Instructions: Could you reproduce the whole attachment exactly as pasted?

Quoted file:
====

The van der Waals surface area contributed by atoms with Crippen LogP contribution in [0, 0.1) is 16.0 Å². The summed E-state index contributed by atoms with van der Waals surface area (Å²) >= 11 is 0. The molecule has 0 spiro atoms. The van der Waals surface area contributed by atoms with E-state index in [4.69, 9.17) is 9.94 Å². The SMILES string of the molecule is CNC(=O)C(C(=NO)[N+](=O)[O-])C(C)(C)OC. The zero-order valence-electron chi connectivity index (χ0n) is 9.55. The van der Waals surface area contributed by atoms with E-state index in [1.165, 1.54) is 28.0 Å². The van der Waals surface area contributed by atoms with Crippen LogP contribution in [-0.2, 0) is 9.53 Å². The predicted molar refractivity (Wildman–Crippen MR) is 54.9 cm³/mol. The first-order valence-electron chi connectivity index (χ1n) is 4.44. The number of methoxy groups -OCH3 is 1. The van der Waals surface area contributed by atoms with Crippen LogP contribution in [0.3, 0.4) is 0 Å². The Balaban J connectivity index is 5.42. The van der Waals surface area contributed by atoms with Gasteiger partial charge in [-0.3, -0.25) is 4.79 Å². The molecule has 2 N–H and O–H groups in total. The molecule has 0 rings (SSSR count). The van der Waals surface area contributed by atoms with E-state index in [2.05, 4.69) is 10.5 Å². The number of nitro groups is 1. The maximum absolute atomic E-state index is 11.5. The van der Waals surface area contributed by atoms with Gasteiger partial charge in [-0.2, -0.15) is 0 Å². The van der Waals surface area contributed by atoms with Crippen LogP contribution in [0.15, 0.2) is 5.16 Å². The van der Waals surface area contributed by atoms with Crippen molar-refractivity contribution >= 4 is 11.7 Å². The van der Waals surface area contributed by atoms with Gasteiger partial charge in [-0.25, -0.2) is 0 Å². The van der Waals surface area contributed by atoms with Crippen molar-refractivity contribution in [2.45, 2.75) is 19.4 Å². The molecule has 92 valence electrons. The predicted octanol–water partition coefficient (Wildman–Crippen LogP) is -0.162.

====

The van der Waals surface area contributed by atoms with Crippen LogP contribution in [0, 0.1) is 16.0 Å². The summed E-state index contributed by atoms with van der Waals surface area (Å²) >= 11 is 0. The molecule has 0 spiro atoms. The van der Waals surface area contributed by atoms with E-state index in [4.69, 9.17) is 9.94 Å². The SMILES string of the molecule is CNC(=O)C(C(=NO)[N+](=O)[O-])C(C)(C)OC. The zero-order valence-electron chi connectivity index (χ0n) is 9.55. The van der Waals surface area contributed by atoms with E-state index in [1.165, 1.54) is 28.0 Å². The van der Waals surface area contributed by atoms with Crippen LogP contribution in [-0.2, 0) is 9.53 Å². The predicted molar refractivity (Wildman–Crippen MR) is 54.9 cm³/mol. The first-order valence-electron chi connectivity index (χ1n) is 4.44. The number of methoxy groups -OCH3 is 1. The van der Waals surface area contributed by atoms with Crippen LogP contribution in [0.3, 0.4) is 0 Å². The Balaban J connectivity index is 5.42. The van der Waals surface area contributed by atoms with Gasteiger partial charge in [-0.3, -0.25) is 4.79 Å². The molecule has 2 N–H and O–H groups in total. The molecule has 0 rings (SSSR count). The van der Waals surface area contributed by atoms with E-state index in [2.05, 4.69) is 10.5 Å². The number of nitro groups is 1. The maximum absolute atomic E-state index is 11.5. The van der Waals surface area contributed by atoms with Gasteiger partial charge in [-0.2, -0.15) is 0 Å². The van der Waals surface area contributed by atoms with Crippen LogP contribution in [0.15, 0.2) is 5.16 Å². The van der Waals surface area contributed by atoms with Crippen molar-refractivity contribution >= 4 is 11.7 Å². The van der Waals surface area contributed by atoms with Gasteiger partial charge in [-0.25, -0.2) is 0 Å². The van der Waals surface area contributed by atoms with Crippen molar-refractivity contribution in [2.45, 2.75) is 19.4 Å². The molecule has 92 valence electrons. The predicted octanol–water partition coefficient (Wildman–Crippen LogP) is -0.162.